Cover Letter Lessons from a 6-Year-Old

Susan Hall

Though there are opposing camps on whether cover letters are required, it's best to read the job ad carefully and send one if it's mentioned.


One of the "yes" camp, Jenson Crawford, director of engineering, at Fetch Technologies wrote:

Without a cover letter, the candidate is counting on me to infer - in just a few seconds - how the experience on the resume is related to the company's needs. The cover letter is invaluable in helping me understand how the candidate's experience is a match.

From the "no" camp, Joe Kanegiser of talent firm Q Connects wrote:

Our impression from hiring managers is that they are not reading cover letters. We are more in favor of short email introductions that succinctly highlight a candidate's strengths and weaknesses in relation to the job opportunity. We also strongly advise candidates to add a detailed technical skills section to the top of their resumes.

Either way, you have to write something and be specific about the position you're seeking and why you'd be a good match. A post at points out how a cover letter by a 6-year-old hits all the right notes. It published the handwritten letter by young Sam Pointon, who wanted to become the new director of the National Railway Museum in the UK. His letter:

Dear Mr. Tucker,


Application for director

I am writing to apply to be the new director of the National Railway Museum. I am only 6, but I think I can do this job. I have an electric train track. I am good on my train track. I can control 2 trains at once.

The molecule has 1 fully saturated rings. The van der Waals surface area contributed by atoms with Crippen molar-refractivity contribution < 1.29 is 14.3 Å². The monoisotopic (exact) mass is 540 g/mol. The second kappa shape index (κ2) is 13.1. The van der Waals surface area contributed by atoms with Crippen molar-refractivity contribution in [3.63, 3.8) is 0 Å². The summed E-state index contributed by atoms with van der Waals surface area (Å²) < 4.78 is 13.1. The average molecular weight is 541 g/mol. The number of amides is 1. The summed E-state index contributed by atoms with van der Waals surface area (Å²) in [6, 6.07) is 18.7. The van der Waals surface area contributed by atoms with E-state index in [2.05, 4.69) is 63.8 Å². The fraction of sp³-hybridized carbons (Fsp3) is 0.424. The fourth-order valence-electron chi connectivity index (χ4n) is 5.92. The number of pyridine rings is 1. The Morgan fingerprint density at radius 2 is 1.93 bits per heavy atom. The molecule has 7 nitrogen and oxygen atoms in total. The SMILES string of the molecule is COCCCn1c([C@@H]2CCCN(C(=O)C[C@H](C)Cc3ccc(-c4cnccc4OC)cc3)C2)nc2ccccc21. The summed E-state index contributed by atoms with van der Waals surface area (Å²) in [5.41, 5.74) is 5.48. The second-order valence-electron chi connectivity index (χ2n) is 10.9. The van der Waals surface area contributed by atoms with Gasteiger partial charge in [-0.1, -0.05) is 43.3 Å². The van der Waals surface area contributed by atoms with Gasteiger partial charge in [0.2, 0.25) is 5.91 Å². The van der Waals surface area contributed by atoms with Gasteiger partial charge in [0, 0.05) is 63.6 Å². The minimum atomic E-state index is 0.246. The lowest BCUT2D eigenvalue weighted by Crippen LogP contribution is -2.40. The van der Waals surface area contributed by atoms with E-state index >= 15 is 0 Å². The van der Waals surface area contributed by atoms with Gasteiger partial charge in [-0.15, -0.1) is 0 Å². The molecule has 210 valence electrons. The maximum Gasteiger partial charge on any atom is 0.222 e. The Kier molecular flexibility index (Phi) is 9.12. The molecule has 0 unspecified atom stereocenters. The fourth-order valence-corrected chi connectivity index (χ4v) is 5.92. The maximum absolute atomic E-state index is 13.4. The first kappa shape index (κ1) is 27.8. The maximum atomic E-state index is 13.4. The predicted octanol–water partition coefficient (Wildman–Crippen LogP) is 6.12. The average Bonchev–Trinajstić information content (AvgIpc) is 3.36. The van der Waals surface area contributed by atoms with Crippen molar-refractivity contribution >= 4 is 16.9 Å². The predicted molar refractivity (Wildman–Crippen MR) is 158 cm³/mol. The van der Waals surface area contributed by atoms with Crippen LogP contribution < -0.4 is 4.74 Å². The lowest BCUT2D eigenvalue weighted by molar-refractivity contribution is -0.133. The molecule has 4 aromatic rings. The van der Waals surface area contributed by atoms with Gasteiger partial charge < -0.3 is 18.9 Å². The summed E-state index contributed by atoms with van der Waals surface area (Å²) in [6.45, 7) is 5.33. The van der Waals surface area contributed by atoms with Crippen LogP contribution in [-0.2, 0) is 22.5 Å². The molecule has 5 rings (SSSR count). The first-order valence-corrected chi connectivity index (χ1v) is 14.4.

Advice from the article:

  • Eye on the Prize - Follow the company or industry in which you want to work to find the perfect position for yourself.
  • Networking - Use your network (or online research) to determine the specific person who will make the hire. It's important to get your resume into the right hands.
  • Clear intentions - Don't make the reader guess. Help him or her see immediately how this application is relevant.
  • Acknowledge Challenges - Being 6 is one, but provide supporting evidence about how your skills and knowledge make this irrelevant.
  • Display confidence - Show that you know you can do this. It suggests using a blog or social media outlet to showcase your knowledge.
  • Ask for it - Ask for the interview. Take the next step. Young Sam failed to do this, and he didn't get the job. But he was named the museum's Director of Fun. Click through to see his winning smile.

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